After the Dominican Republic, no foreign nation has produced more Major League talent than Venezuela. Of the 421 Venezuelan-born players who have appeared in at least one big league game since in 1939, 244 have been position players. Their ranks include feared sluggers, speedy infield defenders and everything in between.
Here's a quick look at the top 5 position players from South America's baseball powerhouse.
1. Miguel Cabrera (2003-present)
Career achievements: 2 AL MVP Awards, 11 All-Star Game selections, 7 Silver Slugger Awards, 4 AL batting titles, 2012 Triple Crown, 2003 World Series champion
One of the best pure hitters of his generation, Miguel Cabrera is not just the most accomplished Venezuelan-born position player of all time. He's simply one of the best offensive players of this generation. In his prime, the Tigers' slugging first baseman won four batting titles in a five-year stretch (2011-15) and back-to-back MVP Awards (2012-13). Cabrera ranks second among all active players behind Albert Pujols in home runs, hits and RBIs. Cabrera's career 69.3 bWAR leads all his countrymen.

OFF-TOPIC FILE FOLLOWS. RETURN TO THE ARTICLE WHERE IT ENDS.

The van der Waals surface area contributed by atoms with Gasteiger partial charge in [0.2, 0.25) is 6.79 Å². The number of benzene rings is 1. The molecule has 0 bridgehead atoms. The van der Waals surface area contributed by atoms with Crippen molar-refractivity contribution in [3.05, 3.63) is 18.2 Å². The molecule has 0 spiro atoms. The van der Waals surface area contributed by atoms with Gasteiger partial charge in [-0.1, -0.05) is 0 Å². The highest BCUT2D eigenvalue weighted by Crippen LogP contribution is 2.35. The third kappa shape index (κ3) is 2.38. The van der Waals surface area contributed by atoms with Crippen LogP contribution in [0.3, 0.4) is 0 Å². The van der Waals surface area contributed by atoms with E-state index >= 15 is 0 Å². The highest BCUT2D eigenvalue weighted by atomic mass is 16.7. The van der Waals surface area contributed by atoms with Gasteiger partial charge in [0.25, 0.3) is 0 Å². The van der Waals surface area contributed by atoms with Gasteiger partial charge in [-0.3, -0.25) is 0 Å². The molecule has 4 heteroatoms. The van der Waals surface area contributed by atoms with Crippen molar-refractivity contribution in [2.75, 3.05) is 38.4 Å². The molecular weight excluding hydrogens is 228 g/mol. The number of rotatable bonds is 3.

Only one Major Leaguer has achieved a Triple Crown since 1967 and that player is Cabrera, who accomplished the feat in 2012, when he topped the American League with a. 330 average, 44 homers and 139 RBIs.
Cabrera signed with the Marlins as an amateur free agent out of Venezuela in 1999 and helped the club win the World Series in his first season in the Majors in 2003. A trade sent him to Detroit in December 2007. If not for the injuries that have plagued him in recent years, the Maracay native might have already reached 3,000 hits. At age 37 and under contract through at least 2023, the hallowed number is certainly within his reach. Regardless whether he gets there, Cabrera’s spot in the Hall of Fame appears secure.